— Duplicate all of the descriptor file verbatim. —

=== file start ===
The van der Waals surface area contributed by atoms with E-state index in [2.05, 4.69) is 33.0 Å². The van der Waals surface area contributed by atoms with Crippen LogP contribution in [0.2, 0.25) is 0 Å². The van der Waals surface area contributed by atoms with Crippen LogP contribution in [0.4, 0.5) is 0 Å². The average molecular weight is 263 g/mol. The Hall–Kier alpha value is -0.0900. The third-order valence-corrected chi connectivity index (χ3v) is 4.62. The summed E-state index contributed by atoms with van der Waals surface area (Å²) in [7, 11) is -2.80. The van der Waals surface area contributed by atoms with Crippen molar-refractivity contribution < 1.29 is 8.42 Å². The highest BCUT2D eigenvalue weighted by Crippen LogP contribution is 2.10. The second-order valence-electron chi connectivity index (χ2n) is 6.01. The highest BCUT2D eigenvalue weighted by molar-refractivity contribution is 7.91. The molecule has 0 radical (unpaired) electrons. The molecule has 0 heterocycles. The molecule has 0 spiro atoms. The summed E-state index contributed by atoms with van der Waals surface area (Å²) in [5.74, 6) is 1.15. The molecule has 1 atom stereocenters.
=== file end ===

The van der Waals surface area contributed by atoms with E-state index in [2.05, 4.69) is 33.0 Å². The van der Waals surface area contributed by atoms with Crippen LogP contribution in [0.2, 0.25) is 0 Å². The van der Waals surface area contributed by atoms with Crippen LogP contribution in [0.4, 0.5) is 0 Å². The average molecular weight is 263 g/mol. The Hall–Kier alpha value is -0.0900. The third-order valence-corrected chi connectivity index (χ3v) is 4.62. The summed E-state index contributed by atoms with van der Waals surface area (Å²) in [7, 11) is -2.80. The van der Waals surface area contributed by atoms with Crippen molar-refractivity contribution < 1.29 is 8.42 Å². The highest BCUT2D eigenvalue weighted by Crippen LogP contribution is 2.10. The second-order valence-electron chi connectivity index (χ2n) is 6.01. The highest BCUT2D eigenvalue weighted by molar-refractivity contribution is 7.91. The molecule has 0 radical (unpaired) electrons. The molecule has 0 heterocycles. The molecule has 0 spiro atoms. The summed E-state index contributed by atoms with van der Waals surface area (Å²) in [5.74, 6) is 1.15. The molecule has 1 atom stereocenters.